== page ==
College Football FCS
What is the FCS?
In the National Collegiate Athletics Association (NCAA), there are three divisions of competition: Division I, Division II, and Division III. In Division I, there are two subdivisions specifically for football: the Football Bowl Subdivision (FBS) and Football Championship Subdivision (FCS). Read on to learn more about the FCS, including conferences, teams, and the National Championship format.
Within the FCS, there are 15 conferences. Each conference has between 6 to 13 teams. The current conferences in the FCS are as follows:
- Atlantic Sun Conference (ASUN)
- Big Sky Conference
- Big South Conference
- Colonial Athletic Conference (CAA)
- Ivy League
- Mid-Eastern Athletic Conference (MEAC)
- Missouri Valley Football Conference (MVFC)
- Northeast Conference (NEC)
- Ohio Valley Conference (OVC)
- Patriot League
- Pioneer Football League
- Southern Conference (SoCon)
- Southland Conference
- Southwestern Athletic Conference (SWAC)
- Western Athletic Conference (WAC)
There are currently 130 NCAA FCS programs. Teams in the FCS tend to have smaller budgets, attendance, and less-known brands nationally than their FBS counterparts. They do, however, historically have a stable postseason tournament system, as the FBS does not. Starting around Thanksgiving, FCS schools begin to participate in the NCAA Division I Football Championship.
FCS Tournament Format
The tournament itself began with four teams in 1978, and has since grown to include 24 teams. Ten of these teams come from conference champions of automatic-qualifying conferences, while the other 14 are from at-large bids. The bids and seeding are determined by a committee (similar to the FBS’s College Football Playoff Selection Committee).
The NCAA Division I Football Championship follows a single-elimination format. There are eight seeded teams that receive first-round byes, while the remaining 16 play preliminary games. The winners move on to play the seeded teams in a traditional bracket structure. The bracket continues until the two final teams play for the championship title and trophy.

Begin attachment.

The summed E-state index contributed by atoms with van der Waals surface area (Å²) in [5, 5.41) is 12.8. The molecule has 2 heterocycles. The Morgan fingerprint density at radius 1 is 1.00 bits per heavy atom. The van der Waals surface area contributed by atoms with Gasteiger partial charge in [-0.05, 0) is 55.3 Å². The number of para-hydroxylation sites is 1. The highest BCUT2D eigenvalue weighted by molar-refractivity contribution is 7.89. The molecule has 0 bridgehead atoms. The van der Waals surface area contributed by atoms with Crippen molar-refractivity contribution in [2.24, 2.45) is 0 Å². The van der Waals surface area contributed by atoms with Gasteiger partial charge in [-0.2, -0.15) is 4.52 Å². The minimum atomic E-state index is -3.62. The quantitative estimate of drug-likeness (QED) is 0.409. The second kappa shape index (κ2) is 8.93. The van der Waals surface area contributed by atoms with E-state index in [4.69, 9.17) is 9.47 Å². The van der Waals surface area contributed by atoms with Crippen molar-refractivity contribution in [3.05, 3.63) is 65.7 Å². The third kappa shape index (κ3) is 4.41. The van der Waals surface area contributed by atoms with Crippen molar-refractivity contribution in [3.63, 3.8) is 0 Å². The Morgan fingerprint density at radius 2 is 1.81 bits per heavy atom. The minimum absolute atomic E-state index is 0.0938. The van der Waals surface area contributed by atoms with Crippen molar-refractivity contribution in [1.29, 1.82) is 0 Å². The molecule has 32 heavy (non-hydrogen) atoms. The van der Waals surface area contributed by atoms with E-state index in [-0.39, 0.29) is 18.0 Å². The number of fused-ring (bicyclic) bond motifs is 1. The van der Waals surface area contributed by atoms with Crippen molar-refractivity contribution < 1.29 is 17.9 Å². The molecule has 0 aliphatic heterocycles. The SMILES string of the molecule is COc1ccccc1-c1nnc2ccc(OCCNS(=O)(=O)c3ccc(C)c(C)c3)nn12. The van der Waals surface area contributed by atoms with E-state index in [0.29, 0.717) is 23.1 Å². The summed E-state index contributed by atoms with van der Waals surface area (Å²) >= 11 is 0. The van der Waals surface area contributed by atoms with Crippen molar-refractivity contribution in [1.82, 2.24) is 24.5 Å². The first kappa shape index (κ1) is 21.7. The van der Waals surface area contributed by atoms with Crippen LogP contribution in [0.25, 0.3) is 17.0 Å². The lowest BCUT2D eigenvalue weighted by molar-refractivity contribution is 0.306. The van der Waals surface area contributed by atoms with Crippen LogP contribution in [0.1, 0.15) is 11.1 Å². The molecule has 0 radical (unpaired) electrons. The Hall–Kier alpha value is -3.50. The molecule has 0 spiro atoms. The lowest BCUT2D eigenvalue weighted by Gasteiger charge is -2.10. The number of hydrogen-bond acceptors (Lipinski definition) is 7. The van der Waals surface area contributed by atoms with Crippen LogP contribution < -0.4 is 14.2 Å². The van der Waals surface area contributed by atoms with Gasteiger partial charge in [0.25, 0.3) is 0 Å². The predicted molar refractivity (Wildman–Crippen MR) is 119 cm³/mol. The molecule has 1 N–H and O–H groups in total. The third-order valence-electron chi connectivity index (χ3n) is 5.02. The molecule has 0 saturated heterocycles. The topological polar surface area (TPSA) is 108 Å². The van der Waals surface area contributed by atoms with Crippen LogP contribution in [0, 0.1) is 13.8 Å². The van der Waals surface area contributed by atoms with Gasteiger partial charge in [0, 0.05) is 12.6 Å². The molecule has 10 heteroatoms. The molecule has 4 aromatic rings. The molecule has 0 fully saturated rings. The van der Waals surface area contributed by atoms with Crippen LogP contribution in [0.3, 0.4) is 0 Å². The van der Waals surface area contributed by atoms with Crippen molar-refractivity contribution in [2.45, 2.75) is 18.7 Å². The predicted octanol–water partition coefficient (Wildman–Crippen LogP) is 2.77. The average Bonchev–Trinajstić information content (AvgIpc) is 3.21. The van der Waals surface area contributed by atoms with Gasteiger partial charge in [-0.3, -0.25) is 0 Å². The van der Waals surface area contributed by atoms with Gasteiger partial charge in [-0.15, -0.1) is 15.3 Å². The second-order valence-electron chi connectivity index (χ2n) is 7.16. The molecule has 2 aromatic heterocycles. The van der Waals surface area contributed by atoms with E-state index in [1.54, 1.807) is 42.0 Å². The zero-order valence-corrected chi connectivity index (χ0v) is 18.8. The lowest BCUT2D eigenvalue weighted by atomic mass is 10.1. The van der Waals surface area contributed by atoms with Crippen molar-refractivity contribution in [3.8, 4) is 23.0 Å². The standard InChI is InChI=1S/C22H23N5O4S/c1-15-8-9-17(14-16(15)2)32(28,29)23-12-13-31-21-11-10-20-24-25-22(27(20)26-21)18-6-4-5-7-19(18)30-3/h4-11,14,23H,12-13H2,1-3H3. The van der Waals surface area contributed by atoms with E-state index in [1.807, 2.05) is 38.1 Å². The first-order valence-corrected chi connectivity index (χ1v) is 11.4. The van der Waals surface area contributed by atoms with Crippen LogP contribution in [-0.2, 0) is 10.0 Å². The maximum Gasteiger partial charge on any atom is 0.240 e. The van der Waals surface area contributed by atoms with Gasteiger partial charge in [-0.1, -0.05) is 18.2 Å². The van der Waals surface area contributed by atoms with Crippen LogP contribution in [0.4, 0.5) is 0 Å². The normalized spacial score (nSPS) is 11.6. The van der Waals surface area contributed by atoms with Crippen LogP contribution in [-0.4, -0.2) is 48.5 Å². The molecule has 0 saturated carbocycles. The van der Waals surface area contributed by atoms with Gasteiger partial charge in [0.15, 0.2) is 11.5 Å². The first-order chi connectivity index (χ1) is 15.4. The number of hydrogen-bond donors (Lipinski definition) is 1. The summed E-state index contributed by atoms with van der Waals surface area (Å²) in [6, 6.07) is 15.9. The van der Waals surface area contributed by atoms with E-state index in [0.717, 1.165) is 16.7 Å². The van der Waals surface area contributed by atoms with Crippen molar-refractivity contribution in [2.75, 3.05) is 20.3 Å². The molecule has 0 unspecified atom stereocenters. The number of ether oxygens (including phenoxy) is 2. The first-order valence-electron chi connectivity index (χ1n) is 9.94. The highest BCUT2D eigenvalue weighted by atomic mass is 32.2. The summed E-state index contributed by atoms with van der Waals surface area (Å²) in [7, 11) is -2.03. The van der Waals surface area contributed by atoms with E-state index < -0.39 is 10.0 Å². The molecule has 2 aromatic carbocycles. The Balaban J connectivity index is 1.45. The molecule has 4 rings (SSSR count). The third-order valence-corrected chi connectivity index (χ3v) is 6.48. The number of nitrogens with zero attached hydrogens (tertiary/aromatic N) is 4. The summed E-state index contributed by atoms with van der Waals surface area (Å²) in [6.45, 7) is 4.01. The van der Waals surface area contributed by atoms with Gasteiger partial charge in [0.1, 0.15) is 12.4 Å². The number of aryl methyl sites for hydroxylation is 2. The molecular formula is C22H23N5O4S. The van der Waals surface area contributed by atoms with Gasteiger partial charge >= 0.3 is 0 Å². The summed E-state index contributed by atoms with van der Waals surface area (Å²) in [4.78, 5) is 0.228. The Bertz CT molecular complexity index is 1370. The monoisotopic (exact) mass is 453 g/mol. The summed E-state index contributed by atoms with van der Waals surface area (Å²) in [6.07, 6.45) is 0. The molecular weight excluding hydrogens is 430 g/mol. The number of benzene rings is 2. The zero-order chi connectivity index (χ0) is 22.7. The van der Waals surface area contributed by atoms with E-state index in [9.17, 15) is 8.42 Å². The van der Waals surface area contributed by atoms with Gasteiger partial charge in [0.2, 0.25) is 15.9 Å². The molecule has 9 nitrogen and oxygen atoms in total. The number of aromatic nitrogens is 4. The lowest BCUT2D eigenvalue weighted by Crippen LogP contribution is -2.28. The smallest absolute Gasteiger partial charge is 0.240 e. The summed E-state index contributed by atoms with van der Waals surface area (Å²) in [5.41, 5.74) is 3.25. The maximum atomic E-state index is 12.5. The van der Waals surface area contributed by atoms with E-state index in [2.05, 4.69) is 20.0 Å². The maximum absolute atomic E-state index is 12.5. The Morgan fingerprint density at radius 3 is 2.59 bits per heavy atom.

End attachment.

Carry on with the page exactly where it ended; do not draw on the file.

Notable FCS Programs
Since the tournament began in 1978, no program has appeared in the Championship more than Georgia Southern, who hold a 6-2 all-time record in the title game. North Dakota State has a 7-0 record in title games, winning all seven in eight years from 2011-2018. Other programs with more than two titles are Youngstown State and Appalachian State.
Some programs find so much success at the FCS level that they are able to make the jump into the FBS. Georgia State, Appalachian State, Marshall, and Boise State are a few examples of teams that made the jump from FCS to FBS.
What is the FCS in football?
The FCS is one of two main subdivisions of NCAA Division 1 football. FCS stands for Football Championship Subdivision. Compared to the FBS, the other Division 1 football subdivision, the FCS is made up of teams with less known national brands, smaller budgets, and less attendance at games. There are 130 NCAA football programs in the FCS.
How many subdivisions are there in NCAA Division 1 Football?
There are two main subdivisions in NCAA Divisions 1 Football: the FBS and the FCS. The FBS is the Football Bowl Subdivision and is made up of the most popular and high-budgeted teams in college football. The FCS is the Football Championship Subdivision and is made up of lesser known Division 1 teams. Teams will sometimes transfer from the FCS to the FBS or vice versa.
How many conferences are there in the FCS?
There are 15 conferences within the FCS. These include the Atlantic Sun Conference, Big Sky Conference, Big South Conference, Colonial Athletic Conference, Ivy League, Mid-Eastern Athletic Conference, Missouri Valley Football Conference, Northeast Conference, Ohio Valley Conference, Patriot League, Pioneer Football League, Southern Conference, Southland Conference, Southwestern Athletic Conference, and Western Athletic Conference.